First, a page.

Skating in London has always been popular. There’s always been outdoord skating at Somerset House on the Thames/Strand but did you know there are also outdoor rinks at Alexandra Palace, Hampton Court, Canary Wharf and beneat the London Eye, just to name a few?
There are Christmas markets, which would certainly be a draw for me! There are the big ones in Covent Garden and on the Southbank Centre and Hyde Park has a huge Winter Wonderland with markets, skating and events. But you know, sometimes the smaller ones are even better. I see there’s one in the Chelsea Physic Garden and I bet that would be really special.
There are special West End shows and I’d also be taking in one or two of them! It’s not all family friendly, though. I see something called Grotto Outre which looks to be a club or some kind of week long event party for adults only. I have a feeling I’m probably a bit long in the tooth for that! It would definitely be different! I think probably Alice in Wonderland would be more my speed after all but there’s a huge list of theatre, dance and other shows.
Back to traditions, though. The cathedrals and churches have choirs and carol singing. The shops and streets of London are decorated and lit up. Shopping, oh yes, the shopping is epic if you can handle the crowds. Smaller shops and neighbourhoods might be a better bet than Oxford Street or King’s Row and you’ve got a better chance of getting something made locally or something unique.
Does all this sound like a tourist advertisement? Yeah, pretty much. But, loving London as much as I do, I could spend hours on the Londontown Christmas website making lists of things I’d love to do if I had the chance to spend a week in London in December and one day, I am determined to do it.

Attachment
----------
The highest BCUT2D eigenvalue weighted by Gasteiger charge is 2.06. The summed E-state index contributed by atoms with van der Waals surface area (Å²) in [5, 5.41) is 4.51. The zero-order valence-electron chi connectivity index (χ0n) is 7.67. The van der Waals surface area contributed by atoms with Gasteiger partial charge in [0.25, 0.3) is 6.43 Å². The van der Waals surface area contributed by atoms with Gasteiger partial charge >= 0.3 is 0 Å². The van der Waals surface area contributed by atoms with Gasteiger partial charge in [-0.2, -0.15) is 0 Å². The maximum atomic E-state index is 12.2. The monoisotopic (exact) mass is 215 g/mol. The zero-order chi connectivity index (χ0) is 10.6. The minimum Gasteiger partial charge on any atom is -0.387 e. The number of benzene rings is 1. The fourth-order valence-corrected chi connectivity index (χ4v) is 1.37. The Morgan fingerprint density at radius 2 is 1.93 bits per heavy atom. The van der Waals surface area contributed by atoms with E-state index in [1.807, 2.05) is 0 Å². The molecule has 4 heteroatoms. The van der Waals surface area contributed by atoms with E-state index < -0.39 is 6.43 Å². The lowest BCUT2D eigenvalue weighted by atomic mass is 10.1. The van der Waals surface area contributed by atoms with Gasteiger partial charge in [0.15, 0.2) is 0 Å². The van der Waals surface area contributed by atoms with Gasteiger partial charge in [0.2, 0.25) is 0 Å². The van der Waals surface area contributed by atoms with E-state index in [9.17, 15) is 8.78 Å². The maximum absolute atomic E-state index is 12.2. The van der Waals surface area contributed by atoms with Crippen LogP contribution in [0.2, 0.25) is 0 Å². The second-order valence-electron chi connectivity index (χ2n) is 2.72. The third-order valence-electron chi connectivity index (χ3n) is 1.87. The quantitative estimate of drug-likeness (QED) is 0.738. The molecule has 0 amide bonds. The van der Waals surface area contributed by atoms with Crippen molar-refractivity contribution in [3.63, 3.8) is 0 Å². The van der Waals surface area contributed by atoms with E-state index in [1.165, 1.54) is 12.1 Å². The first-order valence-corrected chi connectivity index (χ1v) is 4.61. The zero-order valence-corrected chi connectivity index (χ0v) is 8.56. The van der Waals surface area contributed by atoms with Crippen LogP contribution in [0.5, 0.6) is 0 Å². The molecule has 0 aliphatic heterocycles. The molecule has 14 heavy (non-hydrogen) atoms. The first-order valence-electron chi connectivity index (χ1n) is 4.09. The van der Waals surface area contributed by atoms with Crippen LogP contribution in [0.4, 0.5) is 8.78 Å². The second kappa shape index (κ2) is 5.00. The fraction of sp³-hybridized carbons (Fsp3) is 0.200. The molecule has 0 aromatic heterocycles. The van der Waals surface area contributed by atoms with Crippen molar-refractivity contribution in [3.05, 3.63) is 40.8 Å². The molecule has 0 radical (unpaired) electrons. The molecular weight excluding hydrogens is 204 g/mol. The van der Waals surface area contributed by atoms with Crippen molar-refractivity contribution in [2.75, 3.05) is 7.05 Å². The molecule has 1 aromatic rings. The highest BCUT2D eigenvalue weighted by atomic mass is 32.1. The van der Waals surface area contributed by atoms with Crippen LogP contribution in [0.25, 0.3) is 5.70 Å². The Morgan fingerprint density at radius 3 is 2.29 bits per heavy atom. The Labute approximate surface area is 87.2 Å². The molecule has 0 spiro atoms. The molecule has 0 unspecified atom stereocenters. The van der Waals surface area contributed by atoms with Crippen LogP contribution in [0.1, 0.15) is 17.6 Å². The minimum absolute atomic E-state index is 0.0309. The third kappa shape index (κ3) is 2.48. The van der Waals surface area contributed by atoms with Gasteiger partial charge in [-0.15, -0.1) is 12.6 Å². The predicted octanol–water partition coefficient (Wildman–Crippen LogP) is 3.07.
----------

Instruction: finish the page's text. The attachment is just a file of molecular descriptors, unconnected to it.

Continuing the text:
Actually, I haven’t traveled around this time of year very often. It’s usually expensive and the weather is unpredictable. Ten years ago, I arranged to fly to Manchester a couple of days after Christmas and a snowstorm cancelled the flight. I couldn’t get out for two more days but at least I got there a day or two before New Year’s Eve.
I’ve also done a bit of traveling in November now and then. Sometimes I’m lucky enough that the Christmas decorations have started to go up though normally, I think that’s just a bit too early for it! Still, I thought I’d post a few photos that I do have from my few sojourns, mostly from November visits.
The Manchester town hall always has an oversized Santa. This is a newish one that they put up a few years ago. Locals were dismayed that the old style Santa was gone and don’t really like this new, stylized version. He lights up with glitter after dark. From Mid November on the city centre has a few blocks chock full of the Christmas Markets
Halifax’s Christmas tree, in the Grand Parade square.
One of my top 5 things that I did this year was fly to Montreal to see my Bucket List band, Queen (+ Adam Lambert). It was a speed-trip, in on Sunday and out on Tuesday but Montreal in July didn’t disappoint and the concert was the best thing ever!
How do we remember someone or something? Memorials, monuments, gravestones, candles, statues, the written word, film, photography. Family stories and cultural folklore, told and retold to ensure the past is not forgotten.
Cave paintings, and inukshuks remind us. There was a television ad in Canada that showed an Inuit woman building an inukshuk out of stone and she told the onlooker “Now the people will know we were here”. Gone. But not forgotten.